The Māori Party says its support of a Bill that proposes to establish a sanctuary around the Kermadec Islands is not guaranteed.
"We support Te Ohu Kaimoana and iwi for leading a court bid that calls on Government to withdraw its proposal to create a protected marine zone. We also support two other iwi, Ngāti Kuri and Te Aupōuri and their ambition to be on a proposed Kermadec governance board. We should have never been forced to choose sides. This is typical divide and conquer tactics”, says Māori Party Co-leader, Marama Fox.
“The Māori Party will always support iwi rights because they are kaitiaki and aim to protect the environment for future generations. The reality is in this case that Māori with fishing quota rights over Rangitahuahua have already created restrictions on marine activities in the area”, says Māori Party Co-leader, Te Ururoa Flavell.
A negotiator of the 1992 Māori Fisheries Settlement, Sir Tipene O’Regan relayed these points of view to reporters at a press conference yesterday.
He and several other highly regarded Māori leaders held a press conference in support of Te Ohu Kaimoana and its legal challenge.
Marama Fox, who listened to their presentation, says “Tā Tipene O’Regan said the Crown has a duty to at least talk with iwi before making decisions that may impact on the property rights of Māori. The Government has acted unilaterally and been casual in its approach to honour its side of the Treaty settlement.”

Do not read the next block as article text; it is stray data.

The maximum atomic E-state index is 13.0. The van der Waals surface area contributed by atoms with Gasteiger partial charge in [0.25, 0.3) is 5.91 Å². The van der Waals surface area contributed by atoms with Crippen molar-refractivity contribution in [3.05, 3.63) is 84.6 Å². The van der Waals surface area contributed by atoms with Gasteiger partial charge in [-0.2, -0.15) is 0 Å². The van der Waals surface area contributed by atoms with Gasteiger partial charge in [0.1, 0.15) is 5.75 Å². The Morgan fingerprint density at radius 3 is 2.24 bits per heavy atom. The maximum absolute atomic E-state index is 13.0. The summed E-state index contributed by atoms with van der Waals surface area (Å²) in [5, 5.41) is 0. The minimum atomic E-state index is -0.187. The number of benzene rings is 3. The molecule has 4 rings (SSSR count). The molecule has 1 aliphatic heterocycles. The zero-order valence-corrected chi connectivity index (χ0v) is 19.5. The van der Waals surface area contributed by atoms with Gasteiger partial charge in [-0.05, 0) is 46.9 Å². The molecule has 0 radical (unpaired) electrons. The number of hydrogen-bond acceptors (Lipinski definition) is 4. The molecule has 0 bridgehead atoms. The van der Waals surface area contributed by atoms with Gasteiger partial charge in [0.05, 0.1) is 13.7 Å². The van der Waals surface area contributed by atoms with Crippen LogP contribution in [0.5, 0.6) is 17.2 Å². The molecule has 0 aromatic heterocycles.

The Māori Party supported the 1st reading of the Bill last month but was one of the few parties to raise the issue about the encroachment on Treaty rights.
“We made it clear at the time that we were concerned that establishing a sanctuary could extinguish iwi customary and commercial fishing rights around the Kermadec Islands. We followed this up directly with Environment Minister, Nick Smith, prompting him to meet with iwi leaders”, says Te Ururoa Flavell.
“The Māori Party is urging the Government to ensure it can achieve its environmental goals without breaking its commitment to honouring its treaty obligation to Māori”, says Mr Flavell.